Nightmare Home Security Camera Hack - Don't Let It Happen To You
Hackers Breach Ring
In Mississippi, a Ring security system was tampered with by cybercriminals who scared eight-year-old Alyssa LeMay by playing “Tiptoe Through the Tulips” to an empty bedroom.
As soon as Alyssa turned on the lights and attempted to check on the music, an unidentified male started speaking to her.
She started screaming for her mother when the voice coming from the Ring security system started calling her a racial slur as well as stating that they were best friends and that he was Santa Clause.
“Mom?” Alyssa asked, confused. “Who is that?”
“I’m your best friend,” the replied. “You can do whatever you want right now. You can mess up your room; you can break your TV. You can do whatever you want.”
Terrified, the little girl yelled at the empty room again, asking, “Who is that?”
“I’m your best friend,” he repeated. “Santa Claus.”
The little girl then left her room, telling the camera, “I don’t know who you are.”
While this might sound like something nightmares are made of, it is one of at least four similar cases that have been reported this month.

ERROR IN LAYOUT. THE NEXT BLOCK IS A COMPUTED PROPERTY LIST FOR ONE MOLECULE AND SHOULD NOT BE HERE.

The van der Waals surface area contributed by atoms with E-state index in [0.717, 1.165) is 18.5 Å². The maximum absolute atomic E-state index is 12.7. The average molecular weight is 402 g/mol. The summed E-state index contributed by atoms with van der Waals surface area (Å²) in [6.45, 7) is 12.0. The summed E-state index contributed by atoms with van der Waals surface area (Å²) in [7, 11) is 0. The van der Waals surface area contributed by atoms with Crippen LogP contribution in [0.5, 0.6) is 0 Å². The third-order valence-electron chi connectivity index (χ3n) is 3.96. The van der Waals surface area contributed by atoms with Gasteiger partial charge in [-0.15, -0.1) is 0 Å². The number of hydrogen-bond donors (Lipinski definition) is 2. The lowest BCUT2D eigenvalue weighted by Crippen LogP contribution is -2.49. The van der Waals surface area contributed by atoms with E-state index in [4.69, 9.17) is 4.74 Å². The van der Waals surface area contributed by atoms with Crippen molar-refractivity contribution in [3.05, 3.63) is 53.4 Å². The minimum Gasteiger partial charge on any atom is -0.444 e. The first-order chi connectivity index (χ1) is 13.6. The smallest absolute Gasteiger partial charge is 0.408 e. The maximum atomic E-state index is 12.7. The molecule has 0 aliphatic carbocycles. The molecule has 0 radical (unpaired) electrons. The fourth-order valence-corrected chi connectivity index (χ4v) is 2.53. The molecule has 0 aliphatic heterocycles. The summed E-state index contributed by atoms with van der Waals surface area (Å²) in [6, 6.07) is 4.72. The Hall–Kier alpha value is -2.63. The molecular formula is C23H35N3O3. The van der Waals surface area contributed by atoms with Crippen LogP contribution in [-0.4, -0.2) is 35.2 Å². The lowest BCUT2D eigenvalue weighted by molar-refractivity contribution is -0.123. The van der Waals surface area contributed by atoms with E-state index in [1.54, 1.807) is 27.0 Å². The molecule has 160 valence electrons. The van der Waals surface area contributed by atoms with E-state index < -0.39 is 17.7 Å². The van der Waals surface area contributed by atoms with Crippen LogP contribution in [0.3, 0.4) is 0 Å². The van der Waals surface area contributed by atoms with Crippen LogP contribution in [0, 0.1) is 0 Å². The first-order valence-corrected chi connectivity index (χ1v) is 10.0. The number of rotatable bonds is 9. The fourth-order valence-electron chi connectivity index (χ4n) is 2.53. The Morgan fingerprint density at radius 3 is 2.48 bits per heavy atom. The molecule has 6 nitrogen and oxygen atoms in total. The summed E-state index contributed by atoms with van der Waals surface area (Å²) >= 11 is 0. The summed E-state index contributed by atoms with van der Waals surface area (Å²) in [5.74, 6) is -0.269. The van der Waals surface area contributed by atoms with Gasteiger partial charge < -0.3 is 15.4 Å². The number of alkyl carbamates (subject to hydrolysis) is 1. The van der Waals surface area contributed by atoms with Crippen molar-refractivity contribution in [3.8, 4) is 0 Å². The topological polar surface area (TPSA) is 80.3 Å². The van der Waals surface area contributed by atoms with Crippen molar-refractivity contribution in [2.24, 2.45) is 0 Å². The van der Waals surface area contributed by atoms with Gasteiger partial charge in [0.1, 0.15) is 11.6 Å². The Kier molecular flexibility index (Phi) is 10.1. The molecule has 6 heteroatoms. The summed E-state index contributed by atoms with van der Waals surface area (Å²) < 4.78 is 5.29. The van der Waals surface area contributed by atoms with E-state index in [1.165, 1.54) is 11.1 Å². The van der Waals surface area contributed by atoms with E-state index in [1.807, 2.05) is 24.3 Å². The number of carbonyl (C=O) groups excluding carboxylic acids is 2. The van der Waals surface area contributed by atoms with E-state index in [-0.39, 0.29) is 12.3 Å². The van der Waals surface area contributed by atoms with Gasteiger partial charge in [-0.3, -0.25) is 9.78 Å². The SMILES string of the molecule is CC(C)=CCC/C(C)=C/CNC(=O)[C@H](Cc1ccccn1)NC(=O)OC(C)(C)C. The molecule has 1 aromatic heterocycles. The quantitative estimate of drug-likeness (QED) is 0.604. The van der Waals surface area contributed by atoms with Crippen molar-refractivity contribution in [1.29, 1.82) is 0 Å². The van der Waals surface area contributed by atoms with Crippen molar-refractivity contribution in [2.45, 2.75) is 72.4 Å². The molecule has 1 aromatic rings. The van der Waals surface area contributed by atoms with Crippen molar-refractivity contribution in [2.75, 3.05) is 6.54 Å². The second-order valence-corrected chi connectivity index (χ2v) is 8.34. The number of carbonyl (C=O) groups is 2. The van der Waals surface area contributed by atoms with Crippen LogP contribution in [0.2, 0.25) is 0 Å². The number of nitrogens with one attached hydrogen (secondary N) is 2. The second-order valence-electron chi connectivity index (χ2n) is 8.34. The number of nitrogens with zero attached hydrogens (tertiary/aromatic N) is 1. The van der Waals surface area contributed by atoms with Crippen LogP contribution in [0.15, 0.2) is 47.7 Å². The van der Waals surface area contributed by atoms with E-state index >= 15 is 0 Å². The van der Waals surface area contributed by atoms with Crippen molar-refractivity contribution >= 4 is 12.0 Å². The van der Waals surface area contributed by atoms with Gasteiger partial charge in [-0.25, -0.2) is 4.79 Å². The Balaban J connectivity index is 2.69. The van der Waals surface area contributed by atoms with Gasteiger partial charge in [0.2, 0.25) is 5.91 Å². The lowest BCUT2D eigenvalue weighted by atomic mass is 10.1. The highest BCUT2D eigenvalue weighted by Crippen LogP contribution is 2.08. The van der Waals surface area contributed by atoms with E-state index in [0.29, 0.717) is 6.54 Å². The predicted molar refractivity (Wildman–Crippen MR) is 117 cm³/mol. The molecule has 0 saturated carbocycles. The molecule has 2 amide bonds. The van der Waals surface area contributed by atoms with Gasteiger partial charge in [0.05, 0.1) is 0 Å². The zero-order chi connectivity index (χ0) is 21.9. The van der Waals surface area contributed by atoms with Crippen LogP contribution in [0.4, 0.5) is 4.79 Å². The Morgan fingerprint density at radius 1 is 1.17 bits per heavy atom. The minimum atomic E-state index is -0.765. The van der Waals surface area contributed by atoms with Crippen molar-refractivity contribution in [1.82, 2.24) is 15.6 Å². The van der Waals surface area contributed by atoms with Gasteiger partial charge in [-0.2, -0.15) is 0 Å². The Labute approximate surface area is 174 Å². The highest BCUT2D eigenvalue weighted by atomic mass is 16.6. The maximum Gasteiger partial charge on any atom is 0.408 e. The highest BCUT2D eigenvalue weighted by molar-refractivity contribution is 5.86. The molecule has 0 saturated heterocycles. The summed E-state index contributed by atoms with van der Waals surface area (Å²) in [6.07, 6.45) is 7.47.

“I was down the street when my husband messaged me, asking if I had been messing with the girls with the Ring,” Alyssa’s mother, Ashley LeMay, told BuzzFeed News. “I started watching the video on my phone and when I heard his voice and realized it was not my husband’s voice my heart just dropped and I ran back to the house.”
Unsurprisingly, it left the whole family terrified, especially little Alyssa who is having trouble sleeping in her own room.
“She won’t even sleep in her room,” Ms. LeMay said on Saturday. “She actually spent the night with a friend the other night because she didn’t want to be here. She told me yesterday that it’s hard for her to remember the camera’s not there,” LeMay said. “She doesn’t want to be in that room. It’s really alarming to her that we can’t tell her who it was.”
After the whole ordeal took place, Ashley LeMay immediately contacted Ring, after she re-watched the ten-minute footage of the whole ordeal. Two days after that, Ring sent Ashley an email stating that they had detected unusual activity on their account. A couple of days later, a Ring employee told Ashley that her family account had been compromised causing a data breach from a third party.